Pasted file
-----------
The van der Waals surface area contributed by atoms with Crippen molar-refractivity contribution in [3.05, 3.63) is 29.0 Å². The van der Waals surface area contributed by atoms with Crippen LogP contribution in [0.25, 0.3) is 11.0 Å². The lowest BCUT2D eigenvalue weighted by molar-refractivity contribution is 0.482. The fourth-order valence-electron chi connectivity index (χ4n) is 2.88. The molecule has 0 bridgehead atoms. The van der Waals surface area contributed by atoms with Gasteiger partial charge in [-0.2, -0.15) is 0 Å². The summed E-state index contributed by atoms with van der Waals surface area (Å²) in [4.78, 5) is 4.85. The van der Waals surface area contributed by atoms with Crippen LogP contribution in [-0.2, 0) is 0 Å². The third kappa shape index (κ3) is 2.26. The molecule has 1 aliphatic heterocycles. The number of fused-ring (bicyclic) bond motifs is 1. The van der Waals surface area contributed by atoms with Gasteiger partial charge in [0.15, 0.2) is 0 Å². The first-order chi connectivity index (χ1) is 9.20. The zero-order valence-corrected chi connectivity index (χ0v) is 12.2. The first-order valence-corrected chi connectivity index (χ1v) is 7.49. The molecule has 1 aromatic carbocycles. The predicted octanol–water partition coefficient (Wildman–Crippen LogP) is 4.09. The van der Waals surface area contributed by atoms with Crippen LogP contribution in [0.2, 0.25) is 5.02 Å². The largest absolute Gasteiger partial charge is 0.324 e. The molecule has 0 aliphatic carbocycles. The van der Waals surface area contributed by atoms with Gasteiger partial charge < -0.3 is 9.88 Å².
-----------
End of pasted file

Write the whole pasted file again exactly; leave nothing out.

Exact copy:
The van der Waals surface area contributed by atoms with Crippen molar-refractivity contribution in [3.05, 3.63) is 29.0 Å². The van der Waals surface area contributed by atoms with Crippen LogP contribution in [0.25, 0.3) is 11.0 Å². The lowest BCUT2D eigenvalue weighted by molar-refractivity contribution is 0.482. The fourth-order valence-electron chi connectivity index (χ4n) is 2.88. The molecule has 0 bridgehead atoms. The van der Waals surface area contributed by atoms with Gasteiger partial charge in [-0.2, -0.15) is 0 Å². The summed E-state index contributed by atoms with van der Waals surface area (Å²) in [4.78, 5) is 4.85. The van der Waals surface area contributed by atoms with Crippen LogP contribution in [-0.2, 0) is 0 Å². The third kappa shape index (κ3) is 2.26. The molecule has 1 aliphatic heterocycles. The number of fused-ring (bicyclic) bond motifs is 1. The van der Waals surface area contributed by atoms with Gasteiger partial charge in [0.15, 0.2) is 0 Å². The first-order chi connectivity index (χ1) is 9.20. The zero-order valence-corrected chi connectivity index (χ0v) is 12.2. The first-order valence-corrected chi connectivity index (χ1v) is 7.49. The molecule has 1 aromatic carbocycles. The predicted octanol–water partition coefficient (Wildman–Crippen LogP) is 4.09. The van der Waals surface area contributed by atoms with Crippen LogP contribution in [0.2, 0.25) is 5.02 Å². The largest absolute Gasteiger partial charge is 0.324 e. The molecule has 0 aliphatic carbocycles. The van der Waals surface area contributed by atoms with Gasteiger partial charge < -0.3 is 9.88 Å².